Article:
One farmer in the Kherson region of southern Ukraine said that he had 1,500 tons of grain and 1,000 tons of corn sitting in storage on his farm.
About 400 miles northwest, near Chernihiv, Ivan Yakub fled his farm after the area was occupied by Russia, leaving 100 tons of corn and wheat in his warehouse.
Farming has become impossible in several areas where there is heavy fighting or that are under Russian occupation.
Farmers also worry whether they will be able to sow crops this spring, putting next season’s crops at risk. On Thursday, Ukraine’s prime minister, Denis Shmygal, said that the government expected a 20 percent decrease in crops to be sown this spring.
Russian forces have mined some farmland, blown up machines and destroyed fuel reserves, an effort, Ukrainian authorities say, to disrupt planting.
“I don’t know if I will sow,” said Oleksandr Kyrychyshyn, a farmer in the village of Blahodativka, in the Kherson region. “They told us that every car that drives out into the field will be shot.”
Mr. Yakub, who fled his farm near Chernihiv, still wakes up at 6 a.m. out of habit. He makes tea, but cannot reach his tractor and fertilize his land to prepare for sowing sunflower seeds. His fields, under Russian occupation, remain fallow.
“I paid for the seeds but I can’t put them in the ground,” he said. “I’m just a farmer, I want to grow what people need.”
Russia-Ukraine War: Key Developments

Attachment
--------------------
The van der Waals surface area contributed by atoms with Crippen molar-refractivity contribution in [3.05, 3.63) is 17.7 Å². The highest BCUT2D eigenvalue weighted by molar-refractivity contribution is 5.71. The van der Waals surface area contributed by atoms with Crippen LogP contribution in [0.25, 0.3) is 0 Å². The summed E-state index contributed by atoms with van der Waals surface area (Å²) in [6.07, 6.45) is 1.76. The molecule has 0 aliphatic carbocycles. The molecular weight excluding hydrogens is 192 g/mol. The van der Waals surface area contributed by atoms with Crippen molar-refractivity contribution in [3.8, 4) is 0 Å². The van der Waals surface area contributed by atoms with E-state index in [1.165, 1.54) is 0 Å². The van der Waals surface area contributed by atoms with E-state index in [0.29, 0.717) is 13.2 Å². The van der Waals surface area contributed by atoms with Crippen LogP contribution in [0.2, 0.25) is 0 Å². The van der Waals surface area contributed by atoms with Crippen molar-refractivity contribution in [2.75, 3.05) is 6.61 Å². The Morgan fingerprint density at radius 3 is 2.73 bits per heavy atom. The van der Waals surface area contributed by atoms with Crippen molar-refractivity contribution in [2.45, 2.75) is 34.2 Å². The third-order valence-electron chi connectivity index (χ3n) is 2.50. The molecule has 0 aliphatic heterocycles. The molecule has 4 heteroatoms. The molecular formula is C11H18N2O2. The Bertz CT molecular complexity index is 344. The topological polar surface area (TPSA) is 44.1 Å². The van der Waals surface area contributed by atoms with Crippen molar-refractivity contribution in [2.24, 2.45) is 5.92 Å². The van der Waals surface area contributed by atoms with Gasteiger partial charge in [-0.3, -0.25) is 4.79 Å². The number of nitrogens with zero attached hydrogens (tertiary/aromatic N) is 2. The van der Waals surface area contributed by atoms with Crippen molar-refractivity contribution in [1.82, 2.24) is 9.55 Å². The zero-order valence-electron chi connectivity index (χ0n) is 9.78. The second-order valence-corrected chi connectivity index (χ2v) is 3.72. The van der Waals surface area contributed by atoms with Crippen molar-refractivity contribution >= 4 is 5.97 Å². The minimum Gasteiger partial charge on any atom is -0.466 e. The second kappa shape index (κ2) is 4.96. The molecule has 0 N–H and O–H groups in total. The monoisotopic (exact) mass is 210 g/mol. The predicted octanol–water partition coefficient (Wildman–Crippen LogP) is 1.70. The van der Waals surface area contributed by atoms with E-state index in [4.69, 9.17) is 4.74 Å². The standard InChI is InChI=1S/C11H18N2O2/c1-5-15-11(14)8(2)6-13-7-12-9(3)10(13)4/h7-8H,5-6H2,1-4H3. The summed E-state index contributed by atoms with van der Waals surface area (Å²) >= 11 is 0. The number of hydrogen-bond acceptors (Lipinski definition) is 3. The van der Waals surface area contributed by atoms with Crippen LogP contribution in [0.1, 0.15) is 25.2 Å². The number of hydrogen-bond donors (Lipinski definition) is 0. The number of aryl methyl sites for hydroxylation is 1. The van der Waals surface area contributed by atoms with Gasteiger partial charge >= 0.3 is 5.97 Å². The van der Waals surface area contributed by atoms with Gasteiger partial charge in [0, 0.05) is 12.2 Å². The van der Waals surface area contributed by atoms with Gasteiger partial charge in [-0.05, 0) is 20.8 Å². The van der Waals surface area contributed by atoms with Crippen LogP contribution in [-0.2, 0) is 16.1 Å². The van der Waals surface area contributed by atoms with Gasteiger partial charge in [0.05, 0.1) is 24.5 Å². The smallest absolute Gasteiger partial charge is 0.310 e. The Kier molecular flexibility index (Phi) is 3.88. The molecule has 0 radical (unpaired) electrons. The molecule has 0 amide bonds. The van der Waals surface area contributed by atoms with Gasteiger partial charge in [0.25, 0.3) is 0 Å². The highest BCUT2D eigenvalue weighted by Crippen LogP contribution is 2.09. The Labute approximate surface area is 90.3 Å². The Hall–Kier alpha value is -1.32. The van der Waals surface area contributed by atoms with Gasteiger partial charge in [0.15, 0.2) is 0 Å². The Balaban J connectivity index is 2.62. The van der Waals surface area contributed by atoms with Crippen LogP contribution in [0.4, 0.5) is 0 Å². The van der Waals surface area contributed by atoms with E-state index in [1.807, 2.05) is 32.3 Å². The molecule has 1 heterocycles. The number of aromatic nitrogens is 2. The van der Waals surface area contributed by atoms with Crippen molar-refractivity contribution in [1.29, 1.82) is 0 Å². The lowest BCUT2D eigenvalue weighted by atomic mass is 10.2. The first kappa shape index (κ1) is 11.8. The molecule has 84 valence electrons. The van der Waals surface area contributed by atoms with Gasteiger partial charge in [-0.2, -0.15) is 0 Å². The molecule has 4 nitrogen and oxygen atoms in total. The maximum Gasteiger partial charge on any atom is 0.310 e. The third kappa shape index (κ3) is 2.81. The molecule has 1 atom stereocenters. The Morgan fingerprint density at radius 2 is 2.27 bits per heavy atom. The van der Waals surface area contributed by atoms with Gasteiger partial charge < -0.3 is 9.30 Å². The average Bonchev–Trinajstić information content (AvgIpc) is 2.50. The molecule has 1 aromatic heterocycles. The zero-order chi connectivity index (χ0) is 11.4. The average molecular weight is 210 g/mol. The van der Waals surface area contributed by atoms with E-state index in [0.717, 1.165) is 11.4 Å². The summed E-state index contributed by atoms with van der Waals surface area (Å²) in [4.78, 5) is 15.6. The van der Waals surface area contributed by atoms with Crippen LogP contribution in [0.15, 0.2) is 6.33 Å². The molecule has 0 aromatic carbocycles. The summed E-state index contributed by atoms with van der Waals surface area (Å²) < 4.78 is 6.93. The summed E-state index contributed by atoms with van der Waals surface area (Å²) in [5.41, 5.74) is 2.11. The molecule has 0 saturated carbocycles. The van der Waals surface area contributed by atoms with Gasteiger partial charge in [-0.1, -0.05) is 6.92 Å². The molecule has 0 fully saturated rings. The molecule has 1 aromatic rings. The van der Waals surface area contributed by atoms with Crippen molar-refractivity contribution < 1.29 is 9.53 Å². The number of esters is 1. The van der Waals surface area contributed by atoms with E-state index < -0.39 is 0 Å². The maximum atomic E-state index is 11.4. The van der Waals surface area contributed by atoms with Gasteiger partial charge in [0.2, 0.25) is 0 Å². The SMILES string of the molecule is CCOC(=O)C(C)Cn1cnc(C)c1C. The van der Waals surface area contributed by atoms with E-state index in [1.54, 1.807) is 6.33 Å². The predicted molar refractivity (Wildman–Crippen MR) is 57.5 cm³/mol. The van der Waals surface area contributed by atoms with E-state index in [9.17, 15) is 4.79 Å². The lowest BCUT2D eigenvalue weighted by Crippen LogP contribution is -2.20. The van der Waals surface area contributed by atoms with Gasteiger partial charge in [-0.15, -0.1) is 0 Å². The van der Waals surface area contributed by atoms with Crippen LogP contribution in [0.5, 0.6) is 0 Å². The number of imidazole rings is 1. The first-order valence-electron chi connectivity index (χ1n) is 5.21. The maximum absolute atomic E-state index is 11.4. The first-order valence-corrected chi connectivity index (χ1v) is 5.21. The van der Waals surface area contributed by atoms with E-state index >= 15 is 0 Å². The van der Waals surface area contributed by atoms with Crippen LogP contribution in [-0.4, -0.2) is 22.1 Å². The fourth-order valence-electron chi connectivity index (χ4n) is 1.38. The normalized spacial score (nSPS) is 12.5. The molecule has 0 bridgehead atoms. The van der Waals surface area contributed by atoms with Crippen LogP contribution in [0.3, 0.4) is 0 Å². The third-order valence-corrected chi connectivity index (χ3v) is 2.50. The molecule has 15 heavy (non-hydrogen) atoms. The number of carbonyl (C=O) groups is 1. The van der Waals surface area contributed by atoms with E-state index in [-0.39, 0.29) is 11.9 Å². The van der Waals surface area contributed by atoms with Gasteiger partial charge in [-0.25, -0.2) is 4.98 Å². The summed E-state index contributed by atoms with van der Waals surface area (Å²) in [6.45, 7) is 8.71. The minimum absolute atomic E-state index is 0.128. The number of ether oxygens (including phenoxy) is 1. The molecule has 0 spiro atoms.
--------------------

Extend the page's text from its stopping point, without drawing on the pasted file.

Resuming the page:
In less affected areas farmers have started to sow, but many lack fuel, fertilizer and seeds because ports have been blocked and imports from Russia and Belarus halted. A government survey last month found that farmers had 20 percent of the fuel needed for the spring sowing.
Anatoly Guyvaronsky, who represents the Dnipro region in Ukraine’s association of farmers and private landowners, said that his grain truck driver and grain elevator operator had gone to fight in the war.
The Ukrainian government has temporarily exempted agriculture workers from military duties, but some have chosen to fight. Women and children are now helping in the fields, Mr. Guyvaronsky said.
Around Ukraine, farmers have shown great displays of resilience and a determination to do everything in their power to sow and feed their people and the army.
Mr. Tkachenko, whose farm was destroyed in a Russian attack last month, had stayed on his land as long as possible, feeding Ukrainian soldiers and the local population with meat, milk and potatoes.
He, his wife, daughter and six grandchildren slept for a few hours a night in the cellar where they put up potatoes and preserves.
“This is our land, this is our farm, this is our village,” Mr. Tkachenko said. “Until the last moment we wanted to be with our people.”
They fled after their farm was attacked but returned last week, as soon as he heard that the Russian army had withdrawn by a few miles.
“Our land is our land,” he said in a phone call as he drove home. “Everyone will rush back to get back to work as soon as they can.”
Mr. Gumanenko, whose farm near Dnipro had been destroyed, spent the days after the attack going through the rubble to see what he could save to start sowing as soon as possible. “If you don’t sow it in time, you lose the harvest,” he said. He said he probably would not be able to find soy seeds, but his friends would give him other kinds.
“They can shoot at us but we’re going to keep working,” he said, adding, “I don’t know any other life. I was born a farmer and I’ll die a farmer.”
Valerie Hopkins contributed reporting.